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What is Bioidentical Hormone Replacement Therapy?

Medically Reviewed by Dan Brennan, MD on May 15, 2021

Hormones are an important part of your body’s messenger system. These chemicals send signals to almost every part of your body. They control things like your mood, growth, and even body hair.  

Bioidentical hormones are man-made. They’re designed so your body uses them in the same way it does your own hormones. Bioidentical hormones can be very helpful for people who suffer from a hormonal imbalance or who might not make enough hormones naturally. 

What Are Bioidentical Hormones?

Hormones are chemicals that are made by your endocrine glands. The glands release hormones into your bloodstream to be carried to the appropriate body part. Hormones control quite a few functions in your body such as: 

  • Metabolism
  • Reproduction
  • Growth
  • Sexual function

It’s difficult for you to function properly when your hormones are out of balance. A hormone imbalance can cause weight gain or mood swings that affect your day-to-day life. Taking hormones can help people whose bodies don’t make enough of a certain hormone, or whose hormone levels are unbalanced. 

Bioidentical hormones are just one type of man-made hormones available. Of all the hormones out there, the bioidentical type is the closest to the real thing. These hormones are chemically identical to the ones your body makes, so you can absorb them easily. Bioidentical hormones are made in a laboratory and can come in different forms.  

Natural hormones are another type of hormone on the market today. They come from natural sources like yams and soybeans. But don’t be fooled by the name itself. Natural hormones require lots of processing for them to be approved by the Food and Drug Administration (FDA) and sold. 

Hormones can come in different forms like pills, creams, injections, and gels. 

Compounded Bioidentical Hormones

Every physical body is unique and has different needs. For this reason, some health care practitioners offer a compounded, or mixed, bioidentical hormone. The appeal is that it’s a blend of hormones tailored to the individual. But there are risks involved with using this method.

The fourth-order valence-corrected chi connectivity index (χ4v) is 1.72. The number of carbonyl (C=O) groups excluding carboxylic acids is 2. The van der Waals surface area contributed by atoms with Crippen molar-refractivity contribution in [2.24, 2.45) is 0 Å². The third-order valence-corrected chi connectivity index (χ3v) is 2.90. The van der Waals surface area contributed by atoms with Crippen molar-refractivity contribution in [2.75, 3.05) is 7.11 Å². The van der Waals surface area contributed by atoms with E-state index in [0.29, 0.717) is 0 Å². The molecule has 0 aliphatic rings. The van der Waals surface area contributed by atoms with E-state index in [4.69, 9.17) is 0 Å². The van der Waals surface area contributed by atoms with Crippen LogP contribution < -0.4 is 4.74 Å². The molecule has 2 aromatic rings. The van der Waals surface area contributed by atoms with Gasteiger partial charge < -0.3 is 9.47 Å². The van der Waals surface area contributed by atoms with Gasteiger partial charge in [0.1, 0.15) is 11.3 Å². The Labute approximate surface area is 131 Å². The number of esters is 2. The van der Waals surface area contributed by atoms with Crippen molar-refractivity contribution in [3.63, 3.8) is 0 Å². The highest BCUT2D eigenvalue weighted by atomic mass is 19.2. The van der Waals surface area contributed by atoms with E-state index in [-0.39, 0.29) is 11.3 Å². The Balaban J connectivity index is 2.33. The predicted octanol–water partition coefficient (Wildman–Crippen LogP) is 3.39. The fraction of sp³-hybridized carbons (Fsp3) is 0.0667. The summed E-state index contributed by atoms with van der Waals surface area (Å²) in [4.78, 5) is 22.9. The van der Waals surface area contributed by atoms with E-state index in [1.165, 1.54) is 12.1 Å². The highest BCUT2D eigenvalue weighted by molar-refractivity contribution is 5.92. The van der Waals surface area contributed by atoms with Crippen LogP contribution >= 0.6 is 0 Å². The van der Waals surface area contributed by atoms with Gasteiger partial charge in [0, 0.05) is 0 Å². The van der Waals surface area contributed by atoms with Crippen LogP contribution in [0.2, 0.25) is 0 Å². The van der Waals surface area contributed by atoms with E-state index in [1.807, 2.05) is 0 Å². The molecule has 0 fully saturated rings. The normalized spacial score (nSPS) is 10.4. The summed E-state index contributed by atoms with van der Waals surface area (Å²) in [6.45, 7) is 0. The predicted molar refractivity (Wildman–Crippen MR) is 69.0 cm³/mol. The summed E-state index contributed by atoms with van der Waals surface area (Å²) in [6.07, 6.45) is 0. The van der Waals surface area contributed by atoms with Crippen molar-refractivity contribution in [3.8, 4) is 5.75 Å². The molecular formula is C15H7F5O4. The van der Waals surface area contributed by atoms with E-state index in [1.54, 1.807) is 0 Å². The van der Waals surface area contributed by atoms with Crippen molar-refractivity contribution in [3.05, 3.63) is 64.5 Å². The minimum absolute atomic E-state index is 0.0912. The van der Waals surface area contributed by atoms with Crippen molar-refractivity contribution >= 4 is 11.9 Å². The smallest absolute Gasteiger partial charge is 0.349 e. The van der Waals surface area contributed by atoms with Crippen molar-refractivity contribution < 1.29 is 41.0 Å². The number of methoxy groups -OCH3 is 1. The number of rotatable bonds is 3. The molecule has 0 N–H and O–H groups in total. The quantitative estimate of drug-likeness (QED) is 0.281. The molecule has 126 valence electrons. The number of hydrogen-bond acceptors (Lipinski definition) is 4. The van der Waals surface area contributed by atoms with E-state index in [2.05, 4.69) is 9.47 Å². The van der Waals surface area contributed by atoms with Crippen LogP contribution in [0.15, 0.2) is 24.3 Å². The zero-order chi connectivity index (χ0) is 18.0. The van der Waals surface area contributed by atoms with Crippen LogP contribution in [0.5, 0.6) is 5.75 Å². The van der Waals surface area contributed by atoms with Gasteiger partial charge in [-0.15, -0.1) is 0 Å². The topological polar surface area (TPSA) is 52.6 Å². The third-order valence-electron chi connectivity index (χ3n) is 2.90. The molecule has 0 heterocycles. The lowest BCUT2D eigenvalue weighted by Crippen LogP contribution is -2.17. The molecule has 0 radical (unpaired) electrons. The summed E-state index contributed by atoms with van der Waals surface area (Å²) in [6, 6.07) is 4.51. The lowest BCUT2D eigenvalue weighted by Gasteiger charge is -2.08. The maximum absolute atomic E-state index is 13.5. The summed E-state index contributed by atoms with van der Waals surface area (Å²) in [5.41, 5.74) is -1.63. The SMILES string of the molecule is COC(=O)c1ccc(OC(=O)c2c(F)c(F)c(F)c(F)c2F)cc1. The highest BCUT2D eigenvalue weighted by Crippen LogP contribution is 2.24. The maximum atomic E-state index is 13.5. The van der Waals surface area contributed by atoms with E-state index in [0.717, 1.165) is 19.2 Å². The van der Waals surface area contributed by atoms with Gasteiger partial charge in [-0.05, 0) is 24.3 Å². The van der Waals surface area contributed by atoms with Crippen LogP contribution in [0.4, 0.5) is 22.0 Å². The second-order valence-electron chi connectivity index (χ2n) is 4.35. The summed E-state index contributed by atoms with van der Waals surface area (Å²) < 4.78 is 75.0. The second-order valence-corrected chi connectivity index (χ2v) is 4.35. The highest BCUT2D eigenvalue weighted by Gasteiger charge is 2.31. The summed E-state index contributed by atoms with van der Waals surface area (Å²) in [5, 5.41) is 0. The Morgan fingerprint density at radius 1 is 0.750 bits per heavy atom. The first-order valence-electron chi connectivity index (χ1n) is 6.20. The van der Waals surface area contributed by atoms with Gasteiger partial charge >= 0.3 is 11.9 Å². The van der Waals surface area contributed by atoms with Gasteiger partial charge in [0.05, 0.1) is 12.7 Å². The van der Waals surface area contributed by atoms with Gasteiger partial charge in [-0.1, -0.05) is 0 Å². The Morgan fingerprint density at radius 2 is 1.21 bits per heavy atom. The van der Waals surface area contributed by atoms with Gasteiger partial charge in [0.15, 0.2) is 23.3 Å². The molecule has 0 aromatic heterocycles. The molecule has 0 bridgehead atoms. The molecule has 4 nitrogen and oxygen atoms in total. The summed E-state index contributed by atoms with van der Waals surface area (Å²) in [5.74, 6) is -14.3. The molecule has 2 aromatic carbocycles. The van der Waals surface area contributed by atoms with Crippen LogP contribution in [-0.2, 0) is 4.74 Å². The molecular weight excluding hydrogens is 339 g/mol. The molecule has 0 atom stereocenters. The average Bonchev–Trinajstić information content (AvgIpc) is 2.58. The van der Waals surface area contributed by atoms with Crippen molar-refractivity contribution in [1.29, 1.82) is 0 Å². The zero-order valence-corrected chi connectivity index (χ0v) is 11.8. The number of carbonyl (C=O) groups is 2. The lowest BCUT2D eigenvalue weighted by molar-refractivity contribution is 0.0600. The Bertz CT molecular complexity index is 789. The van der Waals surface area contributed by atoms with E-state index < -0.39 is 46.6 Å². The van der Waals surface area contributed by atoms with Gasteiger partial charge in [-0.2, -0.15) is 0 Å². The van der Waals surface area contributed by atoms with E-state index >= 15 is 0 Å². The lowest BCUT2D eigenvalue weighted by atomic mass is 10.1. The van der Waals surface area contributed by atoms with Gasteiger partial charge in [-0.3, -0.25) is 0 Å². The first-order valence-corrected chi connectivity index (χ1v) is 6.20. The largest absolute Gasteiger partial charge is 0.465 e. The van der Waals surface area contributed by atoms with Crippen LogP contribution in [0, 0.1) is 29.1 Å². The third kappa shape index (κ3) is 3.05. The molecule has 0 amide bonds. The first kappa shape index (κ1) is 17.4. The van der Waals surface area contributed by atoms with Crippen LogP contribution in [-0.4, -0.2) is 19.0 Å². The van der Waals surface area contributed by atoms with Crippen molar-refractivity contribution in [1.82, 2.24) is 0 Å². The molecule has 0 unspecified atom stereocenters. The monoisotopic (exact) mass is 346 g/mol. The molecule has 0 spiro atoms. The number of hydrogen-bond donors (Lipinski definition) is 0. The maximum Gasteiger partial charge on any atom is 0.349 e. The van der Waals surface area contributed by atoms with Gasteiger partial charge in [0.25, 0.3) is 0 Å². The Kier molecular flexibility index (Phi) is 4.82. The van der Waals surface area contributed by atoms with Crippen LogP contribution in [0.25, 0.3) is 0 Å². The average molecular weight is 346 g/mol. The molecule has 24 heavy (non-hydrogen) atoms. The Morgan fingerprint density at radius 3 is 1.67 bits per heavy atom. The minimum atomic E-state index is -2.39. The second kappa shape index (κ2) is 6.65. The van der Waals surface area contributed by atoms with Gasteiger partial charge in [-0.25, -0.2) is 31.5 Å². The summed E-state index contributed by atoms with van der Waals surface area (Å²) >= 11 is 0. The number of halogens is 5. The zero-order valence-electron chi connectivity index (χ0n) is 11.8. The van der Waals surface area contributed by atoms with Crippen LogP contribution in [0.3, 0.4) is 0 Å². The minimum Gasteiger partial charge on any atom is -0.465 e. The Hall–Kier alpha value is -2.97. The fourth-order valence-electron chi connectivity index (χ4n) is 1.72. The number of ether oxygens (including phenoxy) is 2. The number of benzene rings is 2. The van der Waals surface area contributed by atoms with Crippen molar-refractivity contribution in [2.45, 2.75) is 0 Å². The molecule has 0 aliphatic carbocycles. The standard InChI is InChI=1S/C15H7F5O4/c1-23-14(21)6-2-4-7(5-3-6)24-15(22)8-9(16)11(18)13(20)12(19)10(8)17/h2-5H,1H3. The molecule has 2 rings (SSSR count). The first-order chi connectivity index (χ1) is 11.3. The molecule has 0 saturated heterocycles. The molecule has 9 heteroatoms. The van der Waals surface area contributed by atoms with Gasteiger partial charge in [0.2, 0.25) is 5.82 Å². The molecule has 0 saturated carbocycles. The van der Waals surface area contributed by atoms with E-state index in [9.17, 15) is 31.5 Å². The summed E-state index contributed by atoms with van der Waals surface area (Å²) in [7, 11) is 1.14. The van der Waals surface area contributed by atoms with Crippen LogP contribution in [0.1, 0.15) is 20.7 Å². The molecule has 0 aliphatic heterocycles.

Often, when hormones are blended, a saliva sample is taken from the patient to test current hormone levels to determine what hormone combination is most suitable. There are multiple reasons why this method can be unsafe. 

Saliva doesn’t always indicate actual hormone levels in the blood. And custom hormonal blends aren’t usually FDA-approved. They can contain a range of hormones and non-hormonal ingredients that haven’t been tested for safety. ‌

Compounding pharmacies are places where a pharmacist will mix a blend of hormones for patients. Some products might be given the FDA stamp of approval, but the final blends usually haven’t. More research is needed on the safety of compounded bioidentical hormones. 

Impact of Bioidentical Hormone Replacement Therapy On Your Health

People need to take replacement hormones for different reasons. Sometimes, it’s due to old age or life changes, like menopause. Taking certain hormones your body no longer makes can help improve your health and overall well-being. 

Without a proper balance of hormones, your body can go through unpleasant symptoms. Replacing the hormones you no longer produce with doctor-prescribed bioidentical hormone replacement therapy (BHRT) can reduce symptoms and help you achieve a better quality of life.

BHRT can help with the following symptoms: 

  • Weight gain
  • Mood swings
  • Hot flashes
  • Vaginal dryness
  • Night sweats
  • Low energy levels
  • Memory loss
  • Difficulty sleeping
  • Decreased interest in sex‌

While hormone therapy can offer its share of benefits, there are also some risks involved. People who undergo not just BHRT — but any hormone therapy — can be at risk to develop blood clots and gallbladder disease. It can also increase your risk of stroke and breast cancer. 

As with most hormone therapies, there is an adjustment period when you first start taking a course. Side effects can appear within the first few weeks and subside as your body adjusts to the new hormone level. 

Some of these side effects can appear when you begin BHRT:

  • Weight gain
  • Fatigue
  • Bloating
  • Increased facial hair 
  • Spotting
  • Cramps
  • Acne or changes in the facial skin
  • Headaches
  • Tenderness in the breast ‌

Breast tenderness, bloating, and weight gain are the most reported side effects of BHRT. It’s important to consult with your doctor if BHRT is right for you. 

WebMD Medical Reference

Sources

SOURCES: 

‌Cleveland Clinic: “Bioidentical Hormones.”

The Female Patient: “The Truth About Bioidentical Hormone Therapy.”

International Journal of Pharmaceutical Compounding: “Efficacy and tolerability of compounded bioidentical hormone replacement therapy.”

‌Mayo Clinic: “Bioidentical hormones: Are they safer?” 

‌Merck Manual: “Endocrine Function.”

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